Stylistic Structures A Computational Approach to Text Classification

Created by W.Langdon from gp-bibliography.bib Revision:1.3963

@PhdThesis{Forsyth:thesis,
  author =       "Richard S. Forsyth",
  title =        "Stylistic Structures A Computational Approach to Text
                 Classification",
  school =       "University of Nottingham",
  year =         "1995",
  address =      "UK",
  month =        oct,
  keywords =     "genetic algorithms, genetic programming",
  URL =          "http://www.richardsandesforsyth.net/doctoral.html",
  URL =          "http://www.richardsandesforsyth.net/doctoral/RFthesis.pdf",
  URL =          "http://www.richardsandesforsyth.net/doctoral/appx_abcd.pdf",
  size =         "297 pages",
  abstract =     "The problem of authorship attribution has received
                 attention both in the academic world (e.g. did
                 Shakespeare or Marlowe write Edward III ?) and outside
                 (e.g. is this confession really the words of the
                 accused or was it made up by someone else?). Previous
                 studies by statisticians and literary scholars have
                 sought 'verbal habits' that characterize particular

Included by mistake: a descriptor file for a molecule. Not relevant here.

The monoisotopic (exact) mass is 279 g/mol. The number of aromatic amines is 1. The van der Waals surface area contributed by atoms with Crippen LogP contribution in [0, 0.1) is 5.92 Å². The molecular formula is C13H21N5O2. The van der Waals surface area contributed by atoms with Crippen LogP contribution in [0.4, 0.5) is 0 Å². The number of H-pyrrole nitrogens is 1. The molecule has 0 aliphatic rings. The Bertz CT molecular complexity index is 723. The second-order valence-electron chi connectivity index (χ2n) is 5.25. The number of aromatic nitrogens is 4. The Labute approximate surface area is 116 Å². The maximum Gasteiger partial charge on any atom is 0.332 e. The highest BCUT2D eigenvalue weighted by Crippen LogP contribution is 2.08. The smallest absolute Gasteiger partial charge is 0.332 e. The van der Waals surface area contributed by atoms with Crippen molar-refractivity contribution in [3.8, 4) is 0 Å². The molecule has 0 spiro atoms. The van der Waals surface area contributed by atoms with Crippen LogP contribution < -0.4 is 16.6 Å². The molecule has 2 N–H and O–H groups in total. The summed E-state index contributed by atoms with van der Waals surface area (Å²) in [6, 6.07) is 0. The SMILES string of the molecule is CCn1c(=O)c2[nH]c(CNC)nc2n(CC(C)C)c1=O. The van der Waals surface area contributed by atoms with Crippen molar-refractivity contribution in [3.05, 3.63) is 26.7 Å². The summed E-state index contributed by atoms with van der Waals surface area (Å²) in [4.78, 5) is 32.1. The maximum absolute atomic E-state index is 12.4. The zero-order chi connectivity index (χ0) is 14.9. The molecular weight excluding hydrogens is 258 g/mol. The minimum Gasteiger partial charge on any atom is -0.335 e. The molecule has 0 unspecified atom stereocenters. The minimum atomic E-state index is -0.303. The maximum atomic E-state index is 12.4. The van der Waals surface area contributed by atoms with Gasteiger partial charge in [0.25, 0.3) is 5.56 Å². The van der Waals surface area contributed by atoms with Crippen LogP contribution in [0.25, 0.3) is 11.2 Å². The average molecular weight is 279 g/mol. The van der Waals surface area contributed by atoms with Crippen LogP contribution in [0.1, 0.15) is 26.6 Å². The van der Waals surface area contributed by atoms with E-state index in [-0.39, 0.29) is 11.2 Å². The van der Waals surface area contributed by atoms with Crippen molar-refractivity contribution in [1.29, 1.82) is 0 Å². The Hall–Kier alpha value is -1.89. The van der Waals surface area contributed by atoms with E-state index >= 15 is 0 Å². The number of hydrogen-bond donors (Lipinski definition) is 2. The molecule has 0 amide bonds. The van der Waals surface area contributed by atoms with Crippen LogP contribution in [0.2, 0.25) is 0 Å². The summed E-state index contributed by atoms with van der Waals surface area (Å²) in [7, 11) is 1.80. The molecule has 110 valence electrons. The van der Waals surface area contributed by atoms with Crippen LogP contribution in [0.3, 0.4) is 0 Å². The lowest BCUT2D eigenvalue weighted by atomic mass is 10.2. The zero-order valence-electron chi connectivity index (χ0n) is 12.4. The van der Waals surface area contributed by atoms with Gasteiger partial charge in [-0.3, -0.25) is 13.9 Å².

authors consistently. By and large, this has meant
                 looking for distinctive rates of usage of specific
                 marker words -- as in the classic study by Mosteller
                 and Wallace of the Federalist Papers.

                 The present study is based on the premiss that
                 authorship attribution is just one type of text
                 classification and that advances in this area can be
                 made by applying and adapting techniques from the field
                 of machine learning.

                 Five different trainable text-classification systems
                 are described, which differ from current stylometric
                 practice in a number of ways, in particular by using a
                 wider variety of marker patterns than customary and by
                 seeking such markers automatically, without being told
                 what to look for. A comparison of the strengths and
                 weaknesses of these systems, when tested on a
                 representative range of text-classification problems,
                 confirms the importance of paying more attention than
                 usual to alternative methods of representing
                 distinctive differences between types of text.

                 The thesis concludes with suggestions on how to make
                 further progress towards the goal of a fully automatic,
                 trainable text-classification system.",
  notes =        "p222 GLADRAGS 'It may well prove to be a bridge
                 between the sometimes Procrustean simplicity of
                 traditional GA bitstrings and the somewhat unprincipled
                 representational liberalism of Genetic Programming as
                 advocated by \cite{koza:book} in particular.'

                 Richard Sandes Forsyth",
}

Genetic Programming entries for Richard Forsyth

Citations